An analysis of the moral and religious issues raised by euthanasia
Euthanasia means ‘good death.’ It is used in situations where death is deliberately chosen, and not when someone is killed by accident (for example, in a car accident or failed medical treatment). Someone will choose to kill themselves or someone close to them because they feel that death is the best option in the situation. This usually happens when someone is suffering from a terminal illness and wishes to die in less pain, and so therefore, wishes to die sooner. There are different types of circumstances when it comes to euthanasia, and there are two different ways of administering it; ‘actively’ (deliberately enforcing death, for example, by a lethal injection) and ‘passively’ (simply ‘letting die,’ for example, by withholding life-prolonging treatment).
Although there are moral issues with particular circumstances in which euthanasia is administered, (for example, suicide) the main form of euthanasia that I shall be commenting on is active euthanasia, voluntary and non-voluntary, because I believe it is a factor with more ethical consideration and I personally have strong views on the matter.
The simple justifications of euthanasia are as follows; it humanely ends a patient’s suffering, it shortens the grief of loved ones, and many people argue that one should have a right to decide when they die. If the law were changed, doctors could carry out euthanasia legally. If one could die with dignity, then it could possibly help others face death. It would also help doctors if they knew of their patient’s intentions. The simple criticisms of euthanasia are as follows; some may argue that patients are incapable of making a rational decision, and may change their mind, but would be unable to tell the doctors this. People have also been known to recover after doctors have diagnosed them of having a terminal illness, and so euthanasia would be wasteful in this case. Some may believe that euthanasia devalues life, as it becomes ‘disposable.’ It is argued that people would take life too lightly if euthanasia were legalised.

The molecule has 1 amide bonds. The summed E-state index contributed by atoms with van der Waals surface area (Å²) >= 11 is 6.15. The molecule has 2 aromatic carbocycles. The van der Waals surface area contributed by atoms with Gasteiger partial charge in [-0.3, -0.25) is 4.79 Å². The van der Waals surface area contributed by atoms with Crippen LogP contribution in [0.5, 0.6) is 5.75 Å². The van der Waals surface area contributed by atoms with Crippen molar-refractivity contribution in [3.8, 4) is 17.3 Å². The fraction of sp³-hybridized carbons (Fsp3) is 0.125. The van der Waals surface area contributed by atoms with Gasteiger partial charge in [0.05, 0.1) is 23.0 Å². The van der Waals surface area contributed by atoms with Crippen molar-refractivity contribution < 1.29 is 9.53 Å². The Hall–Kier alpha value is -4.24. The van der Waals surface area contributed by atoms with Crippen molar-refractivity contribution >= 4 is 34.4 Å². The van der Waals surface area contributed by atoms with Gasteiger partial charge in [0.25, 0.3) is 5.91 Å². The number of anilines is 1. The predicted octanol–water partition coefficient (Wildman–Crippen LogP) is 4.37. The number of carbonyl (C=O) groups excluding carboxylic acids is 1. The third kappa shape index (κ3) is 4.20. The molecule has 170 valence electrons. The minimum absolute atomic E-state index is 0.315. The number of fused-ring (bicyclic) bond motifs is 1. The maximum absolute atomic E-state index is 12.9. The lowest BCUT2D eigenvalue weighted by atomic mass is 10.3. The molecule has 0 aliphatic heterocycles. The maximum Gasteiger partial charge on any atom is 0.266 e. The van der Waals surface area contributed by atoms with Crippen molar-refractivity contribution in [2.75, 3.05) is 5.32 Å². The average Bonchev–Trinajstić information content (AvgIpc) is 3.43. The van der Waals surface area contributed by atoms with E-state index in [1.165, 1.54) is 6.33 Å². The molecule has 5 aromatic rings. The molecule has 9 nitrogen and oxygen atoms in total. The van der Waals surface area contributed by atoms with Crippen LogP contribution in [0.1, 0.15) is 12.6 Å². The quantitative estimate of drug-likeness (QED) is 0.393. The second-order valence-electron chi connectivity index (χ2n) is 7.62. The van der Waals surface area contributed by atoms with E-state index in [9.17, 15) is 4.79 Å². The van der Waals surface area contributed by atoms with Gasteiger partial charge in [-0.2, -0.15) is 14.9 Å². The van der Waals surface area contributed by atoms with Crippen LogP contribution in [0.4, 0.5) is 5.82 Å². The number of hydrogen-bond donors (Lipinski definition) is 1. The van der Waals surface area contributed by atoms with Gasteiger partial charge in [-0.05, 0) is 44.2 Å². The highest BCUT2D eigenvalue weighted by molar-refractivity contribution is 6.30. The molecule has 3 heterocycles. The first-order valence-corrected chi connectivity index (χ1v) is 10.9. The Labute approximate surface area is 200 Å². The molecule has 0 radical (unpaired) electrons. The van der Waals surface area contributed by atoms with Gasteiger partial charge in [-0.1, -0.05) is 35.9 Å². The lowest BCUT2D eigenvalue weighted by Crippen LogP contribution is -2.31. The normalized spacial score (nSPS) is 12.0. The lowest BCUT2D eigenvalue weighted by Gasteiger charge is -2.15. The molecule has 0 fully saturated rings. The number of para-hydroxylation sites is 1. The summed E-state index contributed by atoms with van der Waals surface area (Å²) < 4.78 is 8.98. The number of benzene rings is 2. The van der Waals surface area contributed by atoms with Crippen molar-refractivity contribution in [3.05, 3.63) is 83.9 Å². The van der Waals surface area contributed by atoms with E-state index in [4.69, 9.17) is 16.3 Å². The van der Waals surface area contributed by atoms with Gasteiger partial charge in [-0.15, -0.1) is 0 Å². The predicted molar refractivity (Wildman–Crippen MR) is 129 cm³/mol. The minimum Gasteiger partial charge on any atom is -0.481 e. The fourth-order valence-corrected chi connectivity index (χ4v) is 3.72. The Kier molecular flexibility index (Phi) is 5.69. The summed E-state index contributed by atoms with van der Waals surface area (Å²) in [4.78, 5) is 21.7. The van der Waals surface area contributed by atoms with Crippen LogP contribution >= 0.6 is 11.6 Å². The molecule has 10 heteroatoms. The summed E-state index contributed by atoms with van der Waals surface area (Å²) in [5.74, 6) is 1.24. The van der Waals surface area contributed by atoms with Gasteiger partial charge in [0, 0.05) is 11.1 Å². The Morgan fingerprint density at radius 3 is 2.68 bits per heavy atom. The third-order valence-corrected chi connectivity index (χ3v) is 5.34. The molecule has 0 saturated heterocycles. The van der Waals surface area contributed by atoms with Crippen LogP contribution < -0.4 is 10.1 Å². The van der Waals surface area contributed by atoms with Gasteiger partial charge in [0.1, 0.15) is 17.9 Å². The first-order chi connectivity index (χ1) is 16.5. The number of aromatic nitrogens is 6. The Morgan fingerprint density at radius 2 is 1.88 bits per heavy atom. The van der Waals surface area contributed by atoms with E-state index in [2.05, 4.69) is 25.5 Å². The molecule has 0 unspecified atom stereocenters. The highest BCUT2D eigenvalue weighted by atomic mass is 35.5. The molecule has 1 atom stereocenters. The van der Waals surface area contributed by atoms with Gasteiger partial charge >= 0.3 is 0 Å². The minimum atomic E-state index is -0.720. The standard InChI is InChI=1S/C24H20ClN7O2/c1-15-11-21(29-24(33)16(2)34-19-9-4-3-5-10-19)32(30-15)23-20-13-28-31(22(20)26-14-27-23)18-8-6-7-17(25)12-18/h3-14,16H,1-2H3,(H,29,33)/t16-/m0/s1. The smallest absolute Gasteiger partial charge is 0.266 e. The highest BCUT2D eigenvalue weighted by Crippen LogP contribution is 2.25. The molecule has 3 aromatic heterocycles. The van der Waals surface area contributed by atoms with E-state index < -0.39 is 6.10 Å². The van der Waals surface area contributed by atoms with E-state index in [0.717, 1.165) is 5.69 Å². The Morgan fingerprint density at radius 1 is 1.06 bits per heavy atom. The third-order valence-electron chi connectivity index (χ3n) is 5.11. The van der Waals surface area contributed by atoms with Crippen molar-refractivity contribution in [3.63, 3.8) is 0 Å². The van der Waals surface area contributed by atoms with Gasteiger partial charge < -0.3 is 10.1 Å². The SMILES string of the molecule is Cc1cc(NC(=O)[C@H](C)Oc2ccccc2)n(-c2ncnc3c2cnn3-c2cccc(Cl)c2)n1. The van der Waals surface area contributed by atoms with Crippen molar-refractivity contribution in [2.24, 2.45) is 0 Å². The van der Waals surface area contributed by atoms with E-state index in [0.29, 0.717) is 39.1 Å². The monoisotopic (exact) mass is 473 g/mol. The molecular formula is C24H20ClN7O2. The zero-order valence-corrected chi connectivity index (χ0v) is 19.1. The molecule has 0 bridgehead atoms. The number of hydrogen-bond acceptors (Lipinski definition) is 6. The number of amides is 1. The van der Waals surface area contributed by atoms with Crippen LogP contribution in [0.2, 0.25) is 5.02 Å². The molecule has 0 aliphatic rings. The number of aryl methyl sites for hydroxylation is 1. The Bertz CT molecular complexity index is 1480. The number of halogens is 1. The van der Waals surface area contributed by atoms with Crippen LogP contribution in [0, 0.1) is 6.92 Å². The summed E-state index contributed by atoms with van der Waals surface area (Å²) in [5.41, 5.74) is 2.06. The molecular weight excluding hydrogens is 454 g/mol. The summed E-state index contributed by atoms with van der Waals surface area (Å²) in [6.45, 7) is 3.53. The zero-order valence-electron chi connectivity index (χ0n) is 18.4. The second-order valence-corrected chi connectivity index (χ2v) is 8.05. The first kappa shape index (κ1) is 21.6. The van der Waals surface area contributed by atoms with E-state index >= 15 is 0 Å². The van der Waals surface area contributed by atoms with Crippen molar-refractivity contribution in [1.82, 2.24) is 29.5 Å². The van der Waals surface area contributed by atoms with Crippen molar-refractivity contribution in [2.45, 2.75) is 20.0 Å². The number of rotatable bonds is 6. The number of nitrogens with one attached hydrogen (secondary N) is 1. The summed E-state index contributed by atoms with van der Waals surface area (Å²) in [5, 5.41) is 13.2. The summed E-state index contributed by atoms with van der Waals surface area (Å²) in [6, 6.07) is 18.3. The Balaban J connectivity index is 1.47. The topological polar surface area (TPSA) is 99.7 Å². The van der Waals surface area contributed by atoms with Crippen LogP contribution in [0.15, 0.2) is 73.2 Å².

A lot of voluntary euthanasia cases tend to involve an elderly patient. There are complications in this situation, as old people may feel they are a nuisance to others, and may opt for euthanasia although their heart wants to continue living. This is a huge moral dilemma for friends and relatives, as they have to choose between their loved one suffering or being deprived of him or her. On the other end of the scale, elderly people who live on their own without any living friends or relatives may request to die through sheer loneliness. There could also be a lot of confusion from the patient involved. With the fast progress in medicine over the past century, there are now a lot more older people than there are younger ones. The elderly may, therefore, become confused and request euthanasia motivated from the fact that they miss their youth. A common question also raised in these cases, ‘What is there to look forward to?’
The justification of the individual intending their own death is made on the grounds that life brings them no pleasure and death is preferable to the intolerable life that they would continue to live. Therefore, it is based on the expected results of the action. A lot of people would argue that choosing death is avoiding the natural course of one’s life, however, this mainly applies to religious views and the idea that it ‘goes against the will of God.’ Some people may say that the only circumstance where choosing death is in the least bit acceptable is when one chooses to keep his or her dignity, and is put to death because of that. It is the secondary result, but not the intended act of the individual.